Today, Dugan says there are not many signs that the church was once built by Norwegians. One of the few indicators is the church’s name, which, according to Dugan, translates from Norwegian as “the house of God.” Another one is a painting of the original ship, which still hangs. It is the Bethelship, and that comes with a story.
Brooklyn’s Daily Eagle writes that in 1963 the church came together as a mission to Scandinavian seamen coming into the port of New York, and a former Swedish seaman was concerned “for the spiritual welfare of men who had no place to go when in port but to the taverns and brothels.”
According to the Daily Eagle, the Bethelship community started in 1845 with a small, “second-hand” ship, which was fitted for religious services and was “docked in the North River,” an alternate name for the Hudson river around NYC. Subsequently, a second ship was purchased and then it “was moved from its mooring place in the North River to the foot of Harrison St. in Brooklyn, in the late 1860s.” In 1891, with gifts of $10,000 dollars, the Norwegian members of the church were able to purchase the current building, even as they were moving out of Bay Ridge.
The church is now used by different groups of people. “The main group now in Bethelship are people from India and that’s the result of Methodists having missionary work in India,” Dugan said.
Mena, who started the “Sunset Park Railroad” project, said that choosing the Bethelship church for the first installment of the art project was important as it may open further opportunities for the other tentative installations. As of October 2019, the “Sunset Park Railroad” official website identifies 10 potential spots for their installations.
Four different artists, whose walks of life and cultural backgrounds are distinct, will contribute to the Bethelship with their four different writing styles and artistic expression.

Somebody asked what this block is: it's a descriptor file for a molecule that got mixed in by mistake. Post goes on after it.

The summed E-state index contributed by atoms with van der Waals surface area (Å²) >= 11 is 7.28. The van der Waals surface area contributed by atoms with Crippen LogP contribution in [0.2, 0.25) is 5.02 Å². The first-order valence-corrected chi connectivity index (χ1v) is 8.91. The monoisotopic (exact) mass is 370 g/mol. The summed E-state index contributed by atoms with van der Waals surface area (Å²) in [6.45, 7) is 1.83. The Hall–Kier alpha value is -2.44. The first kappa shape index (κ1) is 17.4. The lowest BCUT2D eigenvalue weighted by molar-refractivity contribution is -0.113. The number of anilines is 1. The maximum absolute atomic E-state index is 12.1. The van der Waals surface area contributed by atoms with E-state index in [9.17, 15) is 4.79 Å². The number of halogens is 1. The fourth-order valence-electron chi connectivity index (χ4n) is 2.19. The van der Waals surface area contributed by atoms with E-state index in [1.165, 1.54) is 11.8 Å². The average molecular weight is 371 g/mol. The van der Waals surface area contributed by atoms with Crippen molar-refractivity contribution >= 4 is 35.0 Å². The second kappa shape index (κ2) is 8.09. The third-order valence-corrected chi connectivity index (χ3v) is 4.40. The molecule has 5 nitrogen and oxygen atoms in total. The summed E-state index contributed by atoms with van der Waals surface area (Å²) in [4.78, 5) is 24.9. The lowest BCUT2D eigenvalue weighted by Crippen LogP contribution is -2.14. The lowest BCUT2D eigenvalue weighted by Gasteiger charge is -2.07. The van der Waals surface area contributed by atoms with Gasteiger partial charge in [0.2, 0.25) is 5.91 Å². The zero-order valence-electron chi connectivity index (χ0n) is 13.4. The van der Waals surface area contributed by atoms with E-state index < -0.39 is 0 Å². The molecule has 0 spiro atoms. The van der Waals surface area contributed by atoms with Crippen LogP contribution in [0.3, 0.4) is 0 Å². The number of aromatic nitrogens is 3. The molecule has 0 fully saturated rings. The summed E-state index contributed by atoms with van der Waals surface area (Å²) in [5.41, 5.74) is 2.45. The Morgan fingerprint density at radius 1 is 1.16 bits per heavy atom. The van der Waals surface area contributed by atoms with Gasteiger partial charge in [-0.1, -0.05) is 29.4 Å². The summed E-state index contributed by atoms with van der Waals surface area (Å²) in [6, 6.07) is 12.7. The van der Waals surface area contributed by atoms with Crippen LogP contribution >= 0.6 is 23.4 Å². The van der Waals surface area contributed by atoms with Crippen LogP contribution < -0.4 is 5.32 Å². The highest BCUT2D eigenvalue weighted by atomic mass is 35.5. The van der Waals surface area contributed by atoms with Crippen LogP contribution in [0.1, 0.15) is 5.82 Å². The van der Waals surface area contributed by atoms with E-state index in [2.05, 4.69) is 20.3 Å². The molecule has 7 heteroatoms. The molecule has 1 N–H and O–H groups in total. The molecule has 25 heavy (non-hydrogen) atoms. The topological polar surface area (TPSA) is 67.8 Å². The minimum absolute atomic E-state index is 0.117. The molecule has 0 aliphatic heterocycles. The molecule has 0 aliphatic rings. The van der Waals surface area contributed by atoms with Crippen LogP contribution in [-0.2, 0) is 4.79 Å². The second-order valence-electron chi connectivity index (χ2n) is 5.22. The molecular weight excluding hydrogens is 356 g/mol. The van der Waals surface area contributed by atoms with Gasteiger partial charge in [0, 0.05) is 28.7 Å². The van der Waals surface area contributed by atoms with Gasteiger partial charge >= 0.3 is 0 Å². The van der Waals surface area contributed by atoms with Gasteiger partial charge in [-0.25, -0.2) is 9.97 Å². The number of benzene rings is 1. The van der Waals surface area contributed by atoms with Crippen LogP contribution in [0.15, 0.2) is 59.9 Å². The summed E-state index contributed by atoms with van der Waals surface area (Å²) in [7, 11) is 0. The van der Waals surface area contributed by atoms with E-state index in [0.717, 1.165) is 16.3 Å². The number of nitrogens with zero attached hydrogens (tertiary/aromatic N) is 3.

“This mural of words is an opportunity to see this community reflected in each of our artists, that each represent the demographic history of this community,” Mena said.
Huang Xiang, 77, poet and calligrapher, fled China after enduring persecution and torture, and will take charge of the Chinese calligraphy. Maria Domiguez, 68, a muralist, will bring her experience with murals, as she has commissioned several for the city. Samar Suleiman, 30, a Palestinian artist, is dexterous in Arabic calligraphy. And Lise Lorentzen, 51, an artist who practices Rosemåling, (Norwegian painting and decorative folk art), whose family and ancestors are Norwegian immigrants, will also be contributing.
Lorentzen, a third generation American-Norwegian, explained the importance of her participation in the project, saying that it has a “tie to the past because hundred years from now, it’s going to change again, fifty years it’s going to change again. Having this as the first of stations, you have that tie to the past and as you go to other stations, you tie to the present and you tie to the future.” Her designs for the mural say “peace, love, and unity” and she says that it will in Norwegian, Gujarati, and English.
The mural is planned to include nine languages in all, Spanish, Norwegian, Arabic, and Chinese among others. The project’s website states that its mission “will bring us all together to crash through walls of hatred, misogyny, and bigotry with a thing of beauty made here in the USA by amazing people from around the world.”